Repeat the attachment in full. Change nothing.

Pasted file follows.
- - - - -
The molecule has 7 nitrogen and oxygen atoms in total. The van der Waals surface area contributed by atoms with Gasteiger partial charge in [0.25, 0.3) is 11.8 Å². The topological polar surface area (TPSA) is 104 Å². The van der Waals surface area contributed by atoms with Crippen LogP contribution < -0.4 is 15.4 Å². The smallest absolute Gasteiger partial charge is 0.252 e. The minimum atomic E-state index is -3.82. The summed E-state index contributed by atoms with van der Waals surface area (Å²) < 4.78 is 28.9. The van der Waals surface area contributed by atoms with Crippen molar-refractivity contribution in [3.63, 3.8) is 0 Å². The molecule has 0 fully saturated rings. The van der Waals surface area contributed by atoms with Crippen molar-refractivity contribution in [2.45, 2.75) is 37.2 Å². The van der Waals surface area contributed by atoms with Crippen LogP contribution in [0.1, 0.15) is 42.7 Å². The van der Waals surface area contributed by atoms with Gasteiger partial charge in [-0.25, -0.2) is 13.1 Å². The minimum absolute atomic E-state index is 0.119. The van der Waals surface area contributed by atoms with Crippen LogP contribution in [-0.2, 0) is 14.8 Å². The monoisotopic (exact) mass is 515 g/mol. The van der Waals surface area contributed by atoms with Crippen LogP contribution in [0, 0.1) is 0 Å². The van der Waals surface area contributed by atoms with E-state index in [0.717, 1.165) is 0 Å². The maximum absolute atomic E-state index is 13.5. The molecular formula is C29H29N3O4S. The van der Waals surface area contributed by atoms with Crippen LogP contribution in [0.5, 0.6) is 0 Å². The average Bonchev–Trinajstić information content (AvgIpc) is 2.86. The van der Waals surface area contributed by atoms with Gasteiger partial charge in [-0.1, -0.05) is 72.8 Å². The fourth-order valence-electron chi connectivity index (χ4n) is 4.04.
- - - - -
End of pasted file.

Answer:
The molecule has 7 nitrogen and oxygen atoms in total. The van der Waals surface area contributed by atoms with Gasteiger partial charge in [0.25, 0.3) is 11.8 Å². The topological polar surface area (TPSA) is 104 Å². The van der Waals surface area contributed by atoms with Crippen LogP contribution < -0.4 is 15.4 Å². The smallest absolute Gasteiger partial charge is 0.252 e. The minimum atomic E-state index is -3.82. The summed E-state index contributed by atoms with van der Waals surface area (Å²) < 4.78 is 28.9. The van der Waals surface area contributed by atoms with Crippen molar-refractivity contribution in [3.63, 3.8) is 0 Å². The molecule has 0 fully saturated rings. The van der Waals surface area contributed by atoms with Crippen molar-refractivity contribution in [2.45, 2.75) is 37.2 Å². The van der Waals surface area contributed by atoms with Crippen LogP contribution in [0.1, 0.15) is 42.7 Å². The van der Waals surface area contributed by atoms with Gasteiger partial charge in [-0.25, -0.2) is 13.1 Å². The minimum absolute atomic E-state index is 0.119. The van der Waals surface area contributed by atoms with Crippen LogP contribution in [-0.2, 0) is 14.8 Å². The monoisotopic (exact) mass is 515 g/mol. The van der Waals surface area contributed by atoms with Crippen LogP contribution in [0, 0.1) is 0 Å². The van der Waals surface area contributed by atoms with E-state index in [0.717, 1.165) is 0 Å². The maximum absolute atomic E-state index is 13.5. The molecular formula is C29H29N3O4S. The van der Waals surface area contributed by atoms with Crippen LogP contribution in [0.5, 0.6) is 0 Å². The average Bonchev–Trinajstić information content (AvgIpc) is 2.86. The van der Waals surface area contributed by atoms with Gasteiger partial charge in [-0.1, -0.05) is 72.8 Å². The fourth-order valence-electron chi connectivity index (χ4n) is 4.04.